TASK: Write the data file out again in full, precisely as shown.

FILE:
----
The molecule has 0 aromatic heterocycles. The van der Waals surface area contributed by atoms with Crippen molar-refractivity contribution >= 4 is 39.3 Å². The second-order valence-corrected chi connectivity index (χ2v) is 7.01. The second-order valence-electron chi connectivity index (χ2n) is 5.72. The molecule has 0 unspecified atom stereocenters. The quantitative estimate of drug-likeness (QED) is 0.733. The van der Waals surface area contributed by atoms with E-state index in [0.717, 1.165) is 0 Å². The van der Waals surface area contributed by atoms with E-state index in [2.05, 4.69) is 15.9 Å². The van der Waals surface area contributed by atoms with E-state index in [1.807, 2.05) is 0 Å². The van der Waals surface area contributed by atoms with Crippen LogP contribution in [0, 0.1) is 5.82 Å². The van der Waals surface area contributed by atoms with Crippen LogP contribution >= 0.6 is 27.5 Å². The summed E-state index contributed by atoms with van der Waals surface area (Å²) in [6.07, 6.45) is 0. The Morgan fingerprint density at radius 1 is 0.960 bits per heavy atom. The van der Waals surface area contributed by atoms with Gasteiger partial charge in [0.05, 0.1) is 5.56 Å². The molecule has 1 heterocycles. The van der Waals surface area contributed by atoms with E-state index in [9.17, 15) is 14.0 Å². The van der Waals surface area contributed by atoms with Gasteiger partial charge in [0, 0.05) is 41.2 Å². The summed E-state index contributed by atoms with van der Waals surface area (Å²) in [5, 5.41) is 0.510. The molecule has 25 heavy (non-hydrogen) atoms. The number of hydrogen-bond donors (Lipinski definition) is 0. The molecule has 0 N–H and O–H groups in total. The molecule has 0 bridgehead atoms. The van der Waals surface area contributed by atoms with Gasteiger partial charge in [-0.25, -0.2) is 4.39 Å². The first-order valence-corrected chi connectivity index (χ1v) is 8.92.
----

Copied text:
The molecule has 0 aromatic heterocycles. The van der Waals surface area contributed by atoms with Crippen molar-refractivity contribution >= 4 is 39.3 Å². The second-order valence-corrected chi connectivity index (χ2v) is 7.01. The second-order valence-electron chi connectivity index (χ2n) is 5.72. The molecule has 0 unspecified atom stereocenters. The quantitative estimate of drug-likeness (QED) is 0.733. The van der Waals surface area contributed by atoms with E-state index in [0.717, 1.165) is 0 Å². The van der Waals surface area contributed by atoms with E-state index in [2.05, 4.69) is 15.9 Å². The van der Waals surface area contributed by atoms with E-state index in [1.807, 2.05) is 0 Å². The van der Waals surface area contributed by atoms with Crippen LogP contribution in [0, 0.1) is 5.82 Å². The van der Waals surface area contributed by atoms with Crippen LogP contribution >= 0.6 is 27.5 Å². The summed E-state index contributed by atoms with van der Waals surface area (Å²) in [6.07, 6.45) is 0. The Morgan fingerprint density at radius 1 is 0.960 bits per heavy atom. The van der Waals surface area contributed by atoms with Gasteiger partial charge in [0.05, 0.1) is 5.56 Å². The molecule has 1 heterocycles. The van der Waals surface area contributed by atoms with E-state index in [9.17, 15) is 14.0 Å². The van der Waals surface area contributed by atoms with Gasteiger partial charge in [0, 0.05) is 41.2 Å². The summed E-state index contributed by atoms with van der Waals surface area (Å²) in [5, 5.41) is 0.510. The molecule has 25 heavy (non-hydrogen) atoms. The number of hydrogen-bond donors (Lipinski definition) is 0. The molecule has 0 N–H and O–H groups in total. The molecule has 0 bridgehead atoms. The van der Waals surface area contributed by atoms with Gasteiger partial charge in [-0.25, -0.2) is 4.39 Å². The first-order valence-corrected chi connectivity index (χ1v) is 8.92.